Every one of you should have heard the word ‘Accessibility’ in regards to digital media. As most of you will know, this is a special approach when building a website which is friendly for people with different kind of disabilities.
Let's be fair - how many of us actually look at accessibility as ‘important enough’ to put in the backlog? I regularly speak to software developers and I’ve found that only a few of them mentioned accessibility as a principle they follow and I have read only one job spec, to date, which has specifically mentioned this skill (as desired) to have by developers.
Let's look through 5 reasons why accessibility is so important when it comes to creating websites.
1. Believe it or not - there is a law for it! Simply said - your service must be accessible to everyone who needs it. If it isn’t, you may be in breach of the Equality Act 2010. You need to be familiar with Web Content Accessibility Guidelines (WCAG 2.1) and meet level AA of this standard as a minimum.
2. You are growing your audience - yes, people with any kind of disability, temporary or permanent, make up almost half of our society - (many of which will sitting in front of the computer using glasses to read this article - not officially a disability? Well, just saying, I am thankful for a minimum contrast standard!).
3. You do it .... for yourself! Imagine if you lose your mobility in your dominant hand (but let's be kind here - only temporarily) and suddenly you can't use the mouse, only the keyboard with one finger. Use our empathy test below to see how you’d continue to work...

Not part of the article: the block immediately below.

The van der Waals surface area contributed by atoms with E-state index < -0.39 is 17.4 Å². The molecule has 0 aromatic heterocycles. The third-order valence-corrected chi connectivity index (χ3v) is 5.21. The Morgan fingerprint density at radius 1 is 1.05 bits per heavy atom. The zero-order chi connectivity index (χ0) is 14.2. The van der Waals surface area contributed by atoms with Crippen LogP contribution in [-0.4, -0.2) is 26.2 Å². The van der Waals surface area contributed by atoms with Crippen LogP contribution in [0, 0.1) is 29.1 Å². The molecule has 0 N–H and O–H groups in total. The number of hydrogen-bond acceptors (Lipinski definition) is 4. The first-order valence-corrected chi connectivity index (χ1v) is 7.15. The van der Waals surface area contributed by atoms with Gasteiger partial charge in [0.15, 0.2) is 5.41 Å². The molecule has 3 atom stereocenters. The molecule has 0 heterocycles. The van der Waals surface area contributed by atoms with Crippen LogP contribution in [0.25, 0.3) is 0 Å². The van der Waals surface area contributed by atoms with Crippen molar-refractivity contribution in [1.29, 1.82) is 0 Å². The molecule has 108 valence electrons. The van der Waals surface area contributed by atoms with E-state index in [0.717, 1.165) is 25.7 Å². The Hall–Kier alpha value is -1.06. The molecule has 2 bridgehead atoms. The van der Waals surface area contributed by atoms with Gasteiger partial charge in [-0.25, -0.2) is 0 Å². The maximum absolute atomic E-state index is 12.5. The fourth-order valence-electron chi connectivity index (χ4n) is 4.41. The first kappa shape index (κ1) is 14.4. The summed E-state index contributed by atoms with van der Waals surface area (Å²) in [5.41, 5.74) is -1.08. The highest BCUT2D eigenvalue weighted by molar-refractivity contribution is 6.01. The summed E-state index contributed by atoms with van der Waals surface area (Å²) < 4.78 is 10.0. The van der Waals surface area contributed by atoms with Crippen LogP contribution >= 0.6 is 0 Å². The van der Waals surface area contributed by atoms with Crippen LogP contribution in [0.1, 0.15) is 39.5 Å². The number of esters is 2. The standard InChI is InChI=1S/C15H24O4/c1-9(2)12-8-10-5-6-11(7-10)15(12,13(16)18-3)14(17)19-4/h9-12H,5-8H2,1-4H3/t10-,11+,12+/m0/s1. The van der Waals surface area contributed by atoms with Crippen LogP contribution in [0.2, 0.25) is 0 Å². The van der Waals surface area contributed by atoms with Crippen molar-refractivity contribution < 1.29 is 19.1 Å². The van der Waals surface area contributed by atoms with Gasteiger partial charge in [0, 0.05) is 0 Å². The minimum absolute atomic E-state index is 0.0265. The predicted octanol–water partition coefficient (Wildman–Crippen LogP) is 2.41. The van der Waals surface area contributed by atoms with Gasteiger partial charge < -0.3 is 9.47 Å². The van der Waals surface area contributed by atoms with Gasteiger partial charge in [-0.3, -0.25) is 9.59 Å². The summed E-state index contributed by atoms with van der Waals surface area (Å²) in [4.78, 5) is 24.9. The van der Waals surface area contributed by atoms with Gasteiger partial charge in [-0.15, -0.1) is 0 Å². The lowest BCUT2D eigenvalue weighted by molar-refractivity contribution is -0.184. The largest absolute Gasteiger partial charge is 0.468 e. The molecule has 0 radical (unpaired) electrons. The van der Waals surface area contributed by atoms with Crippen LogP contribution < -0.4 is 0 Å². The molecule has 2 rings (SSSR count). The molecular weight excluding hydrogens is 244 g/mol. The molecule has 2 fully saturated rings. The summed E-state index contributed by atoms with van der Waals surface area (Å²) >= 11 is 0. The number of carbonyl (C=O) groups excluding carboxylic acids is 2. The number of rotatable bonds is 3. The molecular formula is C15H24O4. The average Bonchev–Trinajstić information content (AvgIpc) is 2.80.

There are many more situations in which your abilities can be limited - for example, after your really long and energy consuming Christmas party at work, you’re a bit worse for wear and realise you need to order a present for your Mother... but the online shop designer didn't think about someone who might need a simple, easily accessible website which requires minimal effort - again, not a disability as such, but a need for quick, easy access through the website.
4. Do it for Google... OK, not for Google - but in order to please Google, get higher in your rankings and improve SEO. Google likes code with clean, tidy structure and easy UX design which fits Accessibility Standards. Proper heading structure, responsive design and mobile friendly websites are top priority. A recent focus text structure has come into play which means your content should be easy to understand and broken down accordingly (use this source to rate your text). You can also check Yoast SEO tool for Wordpress - using exactly the same algorithm to rank your articles (and improve the SEO of your website).
5. Last but not least - do it to feel better, raise awareness about the importance of being an empathetic developer who cares about users and to have a cool, easy to use website!
Do the empathy test below to check how you get on with everyday tasks:
1. Write a list containing several websites you visit every day
2. List a few usual activities you perform on each site
1. Disconnect the mouse and cover the touch panel with a sheet of paper
2. Open one of the listed websites and perform one of the listed activities
1. Imagine being a visually impaired individual using an on-screen reader
2. Try to perform the same tasks again
Test other limitations people might have and try to perform your everyday tasks having those in mind, make the changes and you’ll be well on your way to having an accessible, friendly site in your portfolio!
Thanks Anna Dyderska - former "Accessible Joomla" Project Manager - for being our guest blogger this week
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